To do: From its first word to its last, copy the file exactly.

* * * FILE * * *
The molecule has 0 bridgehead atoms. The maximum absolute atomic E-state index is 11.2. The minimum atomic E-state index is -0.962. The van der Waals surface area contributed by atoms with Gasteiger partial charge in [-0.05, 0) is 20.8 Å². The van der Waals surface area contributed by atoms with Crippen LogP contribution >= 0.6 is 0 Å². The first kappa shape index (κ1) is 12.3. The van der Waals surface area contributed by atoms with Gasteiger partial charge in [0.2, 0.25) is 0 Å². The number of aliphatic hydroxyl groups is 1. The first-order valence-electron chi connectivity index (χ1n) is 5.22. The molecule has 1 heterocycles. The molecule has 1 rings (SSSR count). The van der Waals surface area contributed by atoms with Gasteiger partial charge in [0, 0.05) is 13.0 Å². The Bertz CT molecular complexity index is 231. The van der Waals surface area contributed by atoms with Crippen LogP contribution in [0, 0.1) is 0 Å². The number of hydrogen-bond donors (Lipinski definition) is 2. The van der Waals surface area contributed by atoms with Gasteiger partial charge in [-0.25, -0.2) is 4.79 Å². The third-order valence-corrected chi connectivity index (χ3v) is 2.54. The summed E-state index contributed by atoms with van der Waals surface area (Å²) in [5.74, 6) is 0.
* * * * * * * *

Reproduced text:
The molecule has 0 bridgehead atoms. The maximum absolute atomic E-state index is 11.2. The minimum atomic E-state index is -0.962. The van der Waals surface area contributed by atoms with Gasteiger partial charge in [-0.05, 0) is 20.8 Å². The van der Waals surface area contributed by atoms with Crippen LogP contribution >= 0.6 is 0 Å². The first kappa shape index (κ1) is 12.3. The van der Waals surface area contributed by atoms with Gasteiger partial charge in [0.2, 0.25) is 0 Å². The number of aliphatic hydroxyl groups is 1. The first-order valence-electron chi connectivity index (χ1n) is 5.22. The molecule has 1 heterocycles. The molecule has 1 rings (SSSR count). The van der Waals surface area contributed by atoms with Gasteiger partial charge in [0, 0.05) is 13.0 Å². The Bertz CT molecular complexity index is 231. The van der Waals surface area contributed by atoms with Crippen LogP contribution in [0, 0.1) is 0 Å². The number of hydrogen-bond donors (Lipinski definition) is 2. The van der Waals surface area contributed by atoms with Gasteiger partial charge in [-0.25, -0.2) is 4.79 Å². The third-order valence-corrected chi connectivity index (χ3v) is 2.54. The summed E-state index contributed by atoms with van der Waals surface area (Å²) in [5.74, 6) is 0.